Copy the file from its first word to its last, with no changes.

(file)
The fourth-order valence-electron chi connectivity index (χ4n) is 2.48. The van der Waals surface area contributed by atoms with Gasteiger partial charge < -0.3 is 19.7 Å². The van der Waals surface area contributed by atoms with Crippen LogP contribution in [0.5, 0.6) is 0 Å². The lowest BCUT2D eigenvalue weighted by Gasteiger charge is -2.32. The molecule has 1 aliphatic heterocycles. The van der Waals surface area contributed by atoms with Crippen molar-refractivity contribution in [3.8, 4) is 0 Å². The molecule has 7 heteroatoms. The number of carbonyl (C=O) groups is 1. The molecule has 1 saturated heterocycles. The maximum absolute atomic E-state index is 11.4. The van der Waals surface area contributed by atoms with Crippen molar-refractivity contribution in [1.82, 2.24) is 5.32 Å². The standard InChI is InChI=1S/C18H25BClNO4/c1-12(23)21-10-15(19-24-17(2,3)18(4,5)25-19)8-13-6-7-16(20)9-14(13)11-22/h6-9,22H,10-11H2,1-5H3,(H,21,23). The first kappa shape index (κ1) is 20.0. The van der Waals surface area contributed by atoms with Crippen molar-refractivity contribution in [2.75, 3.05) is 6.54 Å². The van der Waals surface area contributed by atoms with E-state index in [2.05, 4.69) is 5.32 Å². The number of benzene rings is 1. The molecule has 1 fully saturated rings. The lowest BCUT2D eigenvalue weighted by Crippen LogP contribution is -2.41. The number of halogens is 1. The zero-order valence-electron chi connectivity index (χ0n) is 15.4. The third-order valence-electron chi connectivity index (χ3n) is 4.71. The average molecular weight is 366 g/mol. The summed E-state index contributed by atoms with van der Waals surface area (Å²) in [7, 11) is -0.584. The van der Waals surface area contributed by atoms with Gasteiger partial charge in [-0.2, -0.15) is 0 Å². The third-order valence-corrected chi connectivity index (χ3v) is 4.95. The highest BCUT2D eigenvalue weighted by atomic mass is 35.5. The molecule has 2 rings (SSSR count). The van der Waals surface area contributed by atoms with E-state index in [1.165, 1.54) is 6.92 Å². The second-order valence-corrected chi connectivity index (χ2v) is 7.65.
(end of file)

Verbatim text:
The fourth-order valence-electron chi connectivity index (χ4n) is 2.48. The van der Waals surface area contributed by atoms with Gasteiger partial charge < -0.3 is 19.7 Å². The van der Waals surface area contributed by atoms with Crippen LogP contribution in [0.5, 0.6) is 0 Å². The lowest BCUT2D eigenvalue weighted by Gasteiger charge is -2.32. The molecule has 1 aliphatic heterocycles. The van der Waals surface area contributed by atoms with Crippen molar-refractivity contribution in [3.8, 4) is 0 Å². The molecule has 7 heteroatoms. The number of carbonyl (C=O) groups is 1. The molecule has 1 saturated heterocycles. The maximum absolute atomic E-state index is 11.4. The van der Waals surface area contributed by atoms with Crippen molar-refractivity contribution in [1.82, 2.24) is 5.32 Å². The standard InChI is InChI=1S/C18H25BClNO4/c1-12(23)21-10-15(19-24-17(2,3)18(4,5)25-19)8-13-6-7-16(20)9-14(13)11-22/h6-9,22H,10-11H2,1-5H3,(H,21,23). The first kappa shape index (κ1) is 20.0. The van der Waals surface area contributed by atoms with Crippen molar-refractivity contribution in [2.75, 3.05) is 6.54 Å². The van der Waals surface area contributed by atoms with E-state index in [2.05, 4.69) is 5.32 Å². The number of benzene rings is 1. The molecule has 1 fully saturated rings. The lowest BCUT2D eigenvalue weighted by Crippen LogP contribution is -2.41. The number of halogens is 1. The zero-order valence-electron chi connectivity index (χ0n) is 15.4. The third-order valence-electron chi connectivity index (χ3n) is 4.71. The average molecular weight is 366 g/mol. The summed E-state index contributed by atoms with van der Waals surface area (Å²) in [7, 11) is -0.584. The van der Waals surface area contributed by atoms with Gasteiger partial charge in [-0.2, -0.15) is 0 Å². The third-order valence-corrected chi connectivity index (χ3v) is 4.95. The highest BCUT2D eigenvalue weighted by atomic mass is 35.5. The molecule has 2 rings (SSSR count). The van der Waals surface area contributed by atoms with E-state index in [1.165, 1.54) is 6.92 Å². The second-order valence-corrected chi connectivity index (χ2v) is 7.65.